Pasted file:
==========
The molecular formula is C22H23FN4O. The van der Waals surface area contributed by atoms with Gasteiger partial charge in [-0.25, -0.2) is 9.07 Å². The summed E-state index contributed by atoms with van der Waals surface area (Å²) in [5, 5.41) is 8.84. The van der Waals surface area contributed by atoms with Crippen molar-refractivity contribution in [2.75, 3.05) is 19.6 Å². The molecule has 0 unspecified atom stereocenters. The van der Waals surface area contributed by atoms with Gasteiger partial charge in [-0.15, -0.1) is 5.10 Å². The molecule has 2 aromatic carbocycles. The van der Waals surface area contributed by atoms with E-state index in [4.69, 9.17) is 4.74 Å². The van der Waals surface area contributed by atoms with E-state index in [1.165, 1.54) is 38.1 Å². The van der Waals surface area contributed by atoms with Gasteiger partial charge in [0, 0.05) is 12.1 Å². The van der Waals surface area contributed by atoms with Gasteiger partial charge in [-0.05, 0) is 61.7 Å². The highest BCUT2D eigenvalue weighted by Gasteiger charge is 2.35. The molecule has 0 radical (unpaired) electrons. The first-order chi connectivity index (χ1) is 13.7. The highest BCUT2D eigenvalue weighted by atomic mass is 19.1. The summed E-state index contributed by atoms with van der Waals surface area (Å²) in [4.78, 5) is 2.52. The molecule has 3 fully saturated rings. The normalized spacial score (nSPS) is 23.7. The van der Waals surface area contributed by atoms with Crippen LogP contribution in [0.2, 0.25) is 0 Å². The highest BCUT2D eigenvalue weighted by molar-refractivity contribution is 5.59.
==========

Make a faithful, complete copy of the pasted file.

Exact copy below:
The molecular formula is C22H23FN4O. The van der Waals surface area contributed by atoms with Gasteiger partial charge in [-0.25, -0.2) is 9.07 Å². The summed E-state index contributed by atoms with van der Waals surface area (Å²) in [5, 5.41) is 8.84. The van der Waals surface area contributed by atoms with Crippen molar-refractivity contribution in [2.75, 3.05) is 19.6 Å². The molecule has 0 unspecified atom stereocenters. The van der Waals surface area contributed by atoms with Gasteiger partial charge in [-0.15, -0.1) is 5.10 Å². The molecule has 2 aromatic carbocycles. The van der Waals surface area contributed by atoms with E-state index in [4.69, 9.17) is 4.74 Å². The van der Waals surface area contributed by atoms with E-state index in [1.165, 1.54) is 38.1 Å². The van der Waals surface area contributed by atoms with Gasteiger partial charge in [0, 0.05) is 12.1 Å². The van der Waals surface area contributed by atoms with Gasteiger partial charge in [-0.05, 0) is 61.7 Å². The highest BCUT2D eigenvalue weighted by Gasteiger charge is 2.35. The molecule has 0 radical (unpaired) electrons. The first-order chi connectivity index (χ1) is 13.7. The highest BCUT2D eigenvalue weighted by atomic mass is 19.1. The summed E-state index contributed by atoms with van der Waals surface area (Å²) in [4.78, 5) is 2.52. The molecule has 3 fully saturated rings. The normalized spacial score (nSPS) is 23.7. The van der Waals surface area contributed by atoms with Crippen LogP contribution in [0.2, 0.25) is 0 Å². The highest BCUT2D eigenvalue weighted by molar-refractivity contribution is 5.59.